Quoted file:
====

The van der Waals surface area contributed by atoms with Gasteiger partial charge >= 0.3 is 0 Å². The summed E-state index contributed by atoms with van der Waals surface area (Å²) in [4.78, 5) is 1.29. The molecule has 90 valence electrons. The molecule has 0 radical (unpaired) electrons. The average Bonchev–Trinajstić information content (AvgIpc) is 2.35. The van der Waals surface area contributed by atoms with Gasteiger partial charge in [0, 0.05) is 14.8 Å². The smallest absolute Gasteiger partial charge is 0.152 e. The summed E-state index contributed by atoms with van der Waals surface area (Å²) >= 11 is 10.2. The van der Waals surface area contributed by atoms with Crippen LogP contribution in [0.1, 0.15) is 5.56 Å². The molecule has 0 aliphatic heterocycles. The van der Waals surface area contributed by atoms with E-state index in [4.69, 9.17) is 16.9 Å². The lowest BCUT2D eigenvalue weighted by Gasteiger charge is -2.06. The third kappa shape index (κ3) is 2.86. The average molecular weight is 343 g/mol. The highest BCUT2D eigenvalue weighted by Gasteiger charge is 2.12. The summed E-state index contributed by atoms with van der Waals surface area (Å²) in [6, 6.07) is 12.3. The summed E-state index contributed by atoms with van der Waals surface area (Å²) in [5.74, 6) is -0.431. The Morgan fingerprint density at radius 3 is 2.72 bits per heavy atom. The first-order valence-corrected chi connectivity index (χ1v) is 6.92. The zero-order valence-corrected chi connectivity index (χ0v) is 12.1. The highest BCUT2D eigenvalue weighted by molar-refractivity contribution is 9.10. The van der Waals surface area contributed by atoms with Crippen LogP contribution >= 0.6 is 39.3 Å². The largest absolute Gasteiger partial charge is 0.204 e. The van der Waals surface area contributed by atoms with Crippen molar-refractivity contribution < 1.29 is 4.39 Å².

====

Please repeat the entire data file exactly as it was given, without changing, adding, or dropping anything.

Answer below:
The van der Waals surface area contributed by atoms with Gasteiger partial charge >= 0.3 is 0 Å². The summed E-state index contributed by atoms with van der Waals surface area (Å²) in [4.78, 5) is 1.29. The molecule has 90 valence electrons. The molecule has 0 radical (unpaired) electrons. The average Bonchev–Trinajstić information content (AvgIpc) is 2.35. The van der Waals surface area contributed by atoms with Gasteiger partial charge in [0, 0.05) is 14.8 Å². The smallest absolute Gasteiger partial charge is 0.152 e. The summed E-state index contributed by atoms with van der Waals surface area (Å²) >= 11 is 10.2. The van der Waals surface area contributed by atoms with Crippen LogP contribution in [0.1, 0.15) is 5.56 Å². The molecule has 0 aliphatic heterocycles. The van der Waals surface area contributed by atoms with E-state index in [4.69, 9.17) is 16.9 Å². The lowest BCUT2D eigenvalue weighted by Gasteiger charge is -2.06. The third kappa shape index (κ3) is 2.86. The average molecular weight is 343 g/mol. The highest BCUT2D eigenvalue weighted by Gasteiger charge is 2.12. The summed E-state index contributed by atoms with van der Waals surface area (Å²) in [6, 6.07) is 12.3. The summed E-state index contributed by atoms with van der Waals surface area (Å²) in [5.74, 6) is -0.431. The Morgan fingerprint density at radius 3 is 2.72 bits per heavy atom. The first-order valence-corrected chi connectivity index (χ1v) is 6.92. The zero-order valence-corrected chi connectivity index (χ0v) is 12.1. The highest BCUT2D eigenvalue weighted by molar-refractivity contribution is 9.10. The van der Waals surface area contributed by atoms with Crippen LogP contribution >= 0.6 is 39.3 Å². The largest absolute Gasteiger partial charge is 0.204 e. The van der Waals surface area contributed by atoms with Crippen molar-refractivity contribution < 1.29 is 4.39 Å².